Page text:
In the fall of 1975 my husband was awarded a grant from the Brookings Institute to research and write his PhD dissertation in Washington DC. He was insistent I needed to continue living in the Bay Area. I worked in a classroom in Fairfield, near Travis Air Force Base, teaching children with orthopedic handicaps. My husband believed wecould not aford for me not to work.
To prepare for a year living single I bought my own car, a 1963 Dodge Dart, I found a dog to keep me company, Irmagarde, a 130 pound Newfoundland, and I found several activities to keep me busy. Albany, the city where we lived, offered an adult ed program. I enrolled in a sculpture class.
I had never tried art. I felt inadequate with two-dimensional painting and drawing, but from the beginning felt an affinity with sculpture. We worked with clay, using live models. I made a torso, then a figure. I loved this art! My fingers, often clumsy, felt comfortable forming features of the human body.
Our third assignment was to make a larger than life bust of an older, balding man. Week after week I moulded cheekbones, ears, a chin. I got one eye perfected, his lips on the other side of his face. I spent one entire three-hour session trying to perfect the second eye, its folds and creases in the eyelid. At the end of the session my bust still had only one eye. I scooped out attempt after another. The left eye was fabulous, I could settle for nothing less than a matching one. As I prepared to cover him up as the the evening ended, I looked at his lips. The right side was fabulous, curving in jus the right way. The left lip was not proportional. I scooped that out as well.
I returned the following week. Here was a man with on perfect eye and a wonderful lip on the opposite side. He looked a bit weird, the the symmetry worked. I returned the next week, determined to leave him that way, I spent the following weeks sculpting his forehead, his sinuous ne. Eventually I completed my alien.
I completed the process of doing a plaster cast, colored his plaster, chipped out him out of his mold, mounted him on a base. The base’s wood was a large slab of driftwood I pulled from the San Francisco Bay. As Lou turned his head to tighten his seat on his base, Lou remarked, “That Zorb is a powerful guy!” My sculpture was named.
My husband and I moved from California to Indiana in the midst of the Bi-Centennial celebration. Zorb was the first thing we packed, and the first to be placed in our new home. I moved him nine times from one house to the next. Each time he has been the first piece to move into property, nd he has always been given the honor of guarding my front door.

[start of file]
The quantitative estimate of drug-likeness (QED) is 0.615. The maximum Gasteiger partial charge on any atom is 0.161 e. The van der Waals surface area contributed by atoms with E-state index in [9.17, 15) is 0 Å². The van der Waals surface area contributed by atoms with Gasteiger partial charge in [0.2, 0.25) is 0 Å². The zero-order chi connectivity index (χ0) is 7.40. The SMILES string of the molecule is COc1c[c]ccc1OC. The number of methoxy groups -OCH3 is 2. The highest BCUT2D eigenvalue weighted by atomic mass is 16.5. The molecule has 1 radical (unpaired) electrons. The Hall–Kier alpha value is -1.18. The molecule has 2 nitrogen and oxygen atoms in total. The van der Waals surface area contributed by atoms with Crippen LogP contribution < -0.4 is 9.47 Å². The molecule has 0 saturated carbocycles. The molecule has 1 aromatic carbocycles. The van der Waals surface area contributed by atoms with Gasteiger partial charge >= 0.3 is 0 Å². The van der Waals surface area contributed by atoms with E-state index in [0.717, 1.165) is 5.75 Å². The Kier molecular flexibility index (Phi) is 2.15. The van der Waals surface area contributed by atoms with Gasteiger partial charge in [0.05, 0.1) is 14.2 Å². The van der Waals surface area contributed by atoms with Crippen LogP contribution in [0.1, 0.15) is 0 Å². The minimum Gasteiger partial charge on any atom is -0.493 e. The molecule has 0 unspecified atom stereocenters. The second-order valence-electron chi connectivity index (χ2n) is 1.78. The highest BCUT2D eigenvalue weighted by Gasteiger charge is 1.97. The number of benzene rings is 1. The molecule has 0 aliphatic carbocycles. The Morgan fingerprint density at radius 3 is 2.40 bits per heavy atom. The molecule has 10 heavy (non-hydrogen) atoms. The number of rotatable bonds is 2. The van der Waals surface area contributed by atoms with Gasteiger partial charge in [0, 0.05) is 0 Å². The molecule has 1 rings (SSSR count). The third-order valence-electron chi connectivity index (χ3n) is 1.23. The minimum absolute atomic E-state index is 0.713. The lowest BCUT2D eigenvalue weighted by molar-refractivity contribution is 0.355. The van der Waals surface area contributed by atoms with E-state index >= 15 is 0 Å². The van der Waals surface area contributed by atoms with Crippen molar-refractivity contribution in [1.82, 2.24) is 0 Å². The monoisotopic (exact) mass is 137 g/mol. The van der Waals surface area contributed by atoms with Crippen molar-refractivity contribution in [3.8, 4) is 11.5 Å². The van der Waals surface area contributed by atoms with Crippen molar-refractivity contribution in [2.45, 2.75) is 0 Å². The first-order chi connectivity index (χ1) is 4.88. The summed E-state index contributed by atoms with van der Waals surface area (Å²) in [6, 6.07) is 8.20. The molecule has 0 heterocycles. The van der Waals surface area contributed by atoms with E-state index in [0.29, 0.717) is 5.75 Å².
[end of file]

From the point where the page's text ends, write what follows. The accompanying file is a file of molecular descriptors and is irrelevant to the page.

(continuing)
On Monday Zorb’s appearance ws altered. The damage done to his shell is irreparable. His expression as become more sinister. Maybe that expression speaks to these times. Life is just not as carefree as it once was.
Was the act of trying to destroy Zorb anti-Semitic? In the middle of a group of rocks I have saved for their interest was a four-inch smooth stone with a decal of the Star of David on it. This stone was sitting next to Zorb, probably moved, when I found him. The police say, “Lot’s of people do not even know what that means.” My mind fixates of the ive states where bomb threats were called into Jewish Community centers yesterday. Personally, I felt threatened by all the hate rhetoric from last fall’s election.
So, on this day after, what does Zorb mean to me? Zorb marked the realization I could create art. He was original, and born from my imagination. He was the beginning of a dream I never thought I could accomplish. Zorb has always been my guardian, standing tall outside my home. He is also the witness to see what comes and goes in each house where I have lived. He will not move from his observation point in front of my house, maybe take a few steps back.
This incident reminds me of my vulnerabilities. I cannot escape the dangers out there by living in seemingly peaceful Clarkdale. I have been overwhelmed by the concern and love people have expressed. My self-esteem needs those sorts of boosts from time to time. I am sentimental. I do not easily shed meaningful, much-loved objects I have taken into my home. Zorb’s expression of my ability to create original art remains important. He is the promise I have carried within me for the pat 40 years.
"With all the beauty surrounding me here above the Verde Valley, how could I not create more beauty?"